October 19th, 2011

Making a domain "unconfined"

In a couple of previous blogs I talked about permissive and unconfined domains.

http://danwalsh.livejournal.com/24537.html?thread=176857
http://danwalsh.livejournal.com/42394.html

Today we had a question about how to I disable_trans on pam_console_t in Red Hat Enterprise Linux 6.
If you have used RHEL5 or have read one of the blogs above you will realize in RHEL5 we had a lot of booleans DOMAIN_disable_trans.  The idea was to run these domains without SELinux protection.  We quickly figured out that this was a bad idea.  Other confined domains would start failing because the process they were supposed to communicate with would be running with a different label.  Or files created by the disabled_trans DOMAIN would now get created with the wrong labels.  

In RHEL6 we introduced permissive domains, so that you could run the entire system locked down but pick a few process domains to run in permissive mode.  The nice thing about this is we can figure out what the domain wants to do and improve the policy.

Miroslav Grepl came up with a third solution to the problem today.  Basically if a administrator wants to just allow a domain to do what it wants, he can add a policy module that turns the domain into an unconfined domain.  This will work on all Fedora releases and RHEL5 as well as RHEL6.  And is a much better solution then the disable_trans boolean.

If you wanted to run pam_console_t as an unconfined domain, you would first create a file call mypam.te.

# cat mypam.te
policy_module(mypam, 1.0)
gen_require(`
           type pam_console_t;
')
unconfined_domain(pam_console_t)
# make -f /usr/share/selinux/devel/Makefile
# semodule -i mypam.pp


Now pam_console_t will be an unconfined domain, but any confined domain that needs to interact with it will still work.  All of the file transition rules will still happen, so the system should stay labelled properly.  And no AVC messages will be generated about this domain.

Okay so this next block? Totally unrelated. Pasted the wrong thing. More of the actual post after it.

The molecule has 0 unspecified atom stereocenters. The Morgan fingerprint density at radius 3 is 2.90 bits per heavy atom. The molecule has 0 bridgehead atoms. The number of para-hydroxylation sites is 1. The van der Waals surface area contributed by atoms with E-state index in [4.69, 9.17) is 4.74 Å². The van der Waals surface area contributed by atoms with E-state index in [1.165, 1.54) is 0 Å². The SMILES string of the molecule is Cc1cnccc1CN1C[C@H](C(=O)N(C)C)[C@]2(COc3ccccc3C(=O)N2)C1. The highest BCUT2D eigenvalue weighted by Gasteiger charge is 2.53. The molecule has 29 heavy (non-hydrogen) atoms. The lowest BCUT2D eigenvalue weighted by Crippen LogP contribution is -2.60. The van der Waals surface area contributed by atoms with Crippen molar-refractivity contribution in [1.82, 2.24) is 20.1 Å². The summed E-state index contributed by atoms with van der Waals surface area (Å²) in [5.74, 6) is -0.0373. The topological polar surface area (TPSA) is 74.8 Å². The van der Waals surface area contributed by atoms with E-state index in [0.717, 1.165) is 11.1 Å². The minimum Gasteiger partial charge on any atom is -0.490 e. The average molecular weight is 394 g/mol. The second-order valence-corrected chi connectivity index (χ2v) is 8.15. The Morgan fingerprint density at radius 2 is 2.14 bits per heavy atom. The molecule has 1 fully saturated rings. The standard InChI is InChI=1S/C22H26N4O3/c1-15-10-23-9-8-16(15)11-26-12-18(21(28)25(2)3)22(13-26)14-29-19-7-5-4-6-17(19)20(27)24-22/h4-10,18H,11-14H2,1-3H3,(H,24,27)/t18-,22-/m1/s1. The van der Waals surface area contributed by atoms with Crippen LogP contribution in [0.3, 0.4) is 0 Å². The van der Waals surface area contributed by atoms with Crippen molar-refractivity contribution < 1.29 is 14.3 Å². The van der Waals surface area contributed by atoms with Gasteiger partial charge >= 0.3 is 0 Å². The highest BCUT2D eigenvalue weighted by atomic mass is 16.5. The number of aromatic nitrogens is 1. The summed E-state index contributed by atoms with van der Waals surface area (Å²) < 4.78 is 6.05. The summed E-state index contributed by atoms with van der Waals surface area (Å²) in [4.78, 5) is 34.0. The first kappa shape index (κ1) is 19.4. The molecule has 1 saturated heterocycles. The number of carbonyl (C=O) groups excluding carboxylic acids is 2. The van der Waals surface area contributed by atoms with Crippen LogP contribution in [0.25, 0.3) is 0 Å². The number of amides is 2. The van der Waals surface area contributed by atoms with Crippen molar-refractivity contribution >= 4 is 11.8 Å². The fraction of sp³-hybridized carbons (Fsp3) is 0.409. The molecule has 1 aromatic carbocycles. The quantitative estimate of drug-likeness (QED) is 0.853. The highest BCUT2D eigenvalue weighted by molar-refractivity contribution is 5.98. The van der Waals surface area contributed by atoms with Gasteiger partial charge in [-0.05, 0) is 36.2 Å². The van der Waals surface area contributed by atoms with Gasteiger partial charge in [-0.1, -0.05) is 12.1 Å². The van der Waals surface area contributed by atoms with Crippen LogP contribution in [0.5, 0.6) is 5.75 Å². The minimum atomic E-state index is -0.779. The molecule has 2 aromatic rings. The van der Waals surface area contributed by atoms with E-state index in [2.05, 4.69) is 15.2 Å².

How should you disable IPV6?

Blogging twice in the same day, a new record...

Lots of people are out there disabling IPV6, and when you do invariably you get a flood of AVC messages about different confined domains asking the kernel to load the kernel module net-pf-10.   

type=AVC msg=audit(10/18/11 23:40:10.233:978087) : avc:  denied  { module_request } for  pid=32265 comm=pickup kmod="net-pf-10" scontext=system_u:system_r:postfix_pickup_t:s0 tcontext=system_u:system_r:kernel_t:s0 tclass=system

Now I am not recommending that you enable or disable IPV6, but if you do want to disable it and run with SELinux turned on, please read the following:

Eric Paris reports

"I believe the networking kernel community recommends (and it will shut up these AVCs) that IPv6 be disabled by:

echo 1 > /proc/sys/net/ipv6/conf/all/disable_ipv6

It still loads the module but unhooks almost all of the calls into the module. (apparently the IPv6 module has become so ingrained in the kernel that a number of other things, like certain firewall modules, require it. I didn't design it, I'm just telling it how it is) "


We recommend that you do not disable the ipv6 module but add

net.ipv6.conf.all.disable_ipv6 = 1

to /etc/sysctl.conf

And the AVC messages should go away.

The setroubleshoot plugin in Fedora reflects this info.



UPDATED:

After Further investigation, I am informed that:

"adding ipv6.disable=1 to the kernel command line will be
the strongest way I can think of to load the module but eliminate 
all of its functionality.."